As long as you stick to appropriate boundaries and don’t bother, intimidate, harass or otherwise creep out that cutie patootie, a little unrequited love should be a fun bit of mental recreation with the positive side effect of providing fuel for the occasional masturbatory session. At some point it’ll pass, and you’ll move on to the next FedEx hottie, or KPop star, or chick who sometimes runs at the park at the same time you do. Look at that, a double endorphin rush!

Sara Benincasa is a stand-up comedian and author of Real Artists Have Day Jobs. Follow her @SaraJBenincasa.

10 Steamy Shower Sex Positions to Try Tonight

Who doesn’t get a little turned on when their partner joins them in the shower? The cascading water, the steam, the delicious aromas wafting through the air, and the spanking clean, naked skin are total aphrodisiacs. But let’s be real: shower sex ain’t easy to pull off. All the same things that make it so hot—the slipperiness, the crammed quarters—also make it logistically challenging. To get it on without slipping and sliding all over the place, try one of these 10 shower sex positions.

How to do it: Lean back against the shower wall while your partner stands in front of you—then wrap one leg around their waist (or ask them to hold the back of your knee in the crook of their elbow to make this move a little easier on you). From this angle, they can penetrate you, finger you, use a waterproof vibrator, or do pretty much whatever your heart (and body) desires.

Why it works: You’ve got support in two places—the wall and your partner’s arms—so a tumble out of the tub is unlikely. Plus, this position allows you to have sex face-to-face, which is nice because it’s so intimate (and you get a good view).

How to do it: Put your palms against the shower wall, leaning toward it at a 45-degree angle with your knees slightly bent for comfort. Your partner can then penetrate you from behind or reach around to play with your clitoris or breasts—or, even better, all of the above.

Why it works: This is considered one of the go-to shower sex positions for a reason: You’re secure between the wall and your partner, which leaves you free to focus on the sensations instead of worrying about slipping.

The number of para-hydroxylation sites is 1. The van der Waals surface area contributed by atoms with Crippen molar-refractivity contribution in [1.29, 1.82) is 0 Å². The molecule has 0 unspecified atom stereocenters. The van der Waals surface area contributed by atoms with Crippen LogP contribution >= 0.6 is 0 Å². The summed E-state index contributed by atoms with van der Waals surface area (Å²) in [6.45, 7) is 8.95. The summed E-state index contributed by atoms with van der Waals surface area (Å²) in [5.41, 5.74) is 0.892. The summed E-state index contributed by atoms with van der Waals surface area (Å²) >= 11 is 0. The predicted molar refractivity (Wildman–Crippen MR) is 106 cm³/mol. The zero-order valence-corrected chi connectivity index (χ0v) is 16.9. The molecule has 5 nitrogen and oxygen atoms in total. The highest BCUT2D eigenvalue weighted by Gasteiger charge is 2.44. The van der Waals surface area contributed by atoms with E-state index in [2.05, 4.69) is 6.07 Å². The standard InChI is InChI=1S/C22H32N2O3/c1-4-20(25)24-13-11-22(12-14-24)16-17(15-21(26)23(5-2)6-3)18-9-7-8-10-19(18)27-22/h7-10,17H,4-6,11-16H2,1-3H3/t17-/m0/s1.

How to do it: Have your partner take a seat with their butt on the tub’s base and their legs stretched out, then straddle them for any version of woman-on-top sex that you prefer.

Why it works: Woman-on-top sex lets you control the pace and intensity. Bonus: The water hitting your back will keep you nice and warm.

How to do it: Stand with one leg bent onto the rim of the tub to keep your balance (Captain Morgan-style), and have your partner sit between your legs and go down on you.

Why it works: Admittedly, this position comes with the most risk—a wet foot placed on the edge of a slippery tub could send you flying out of said tub—so proceed with extreme caution and dry feet. But done right, this angle can feel divine. The leg up lets you spread your legs apart so your partner can hit just the right spots.

How to do it: Your partner takes full control, picking you up and holding you midair as you wrap your legs around their waist for a steamy makeout session. While it can be a little bit of a workout, it’s well worth the effort.

Why it works: This position will feel ultra sexy with the water coming down around you both. Plus, since you’re face to face, you can let your hands wander wherever they please.

How to do it: With your partner behind you and you bent over, drop your head toward your toes and lift one leg into a standing split, just like you’d do in yoga class. (This one’s not easy, we know, so proceed with extreme caution). Leave your raised leg resting on your partner’s chest so they can please you from behind with their hands, penis, or toy.

Miley Cyrus Wrote a Hilarious Valentine’s Day Message to Liam Hemsworth

Miley Cyrus kicked off her first Valentine’s Day married to Liam Hemsworth in the most Miley Cyrus way: by posting a hilarious meme.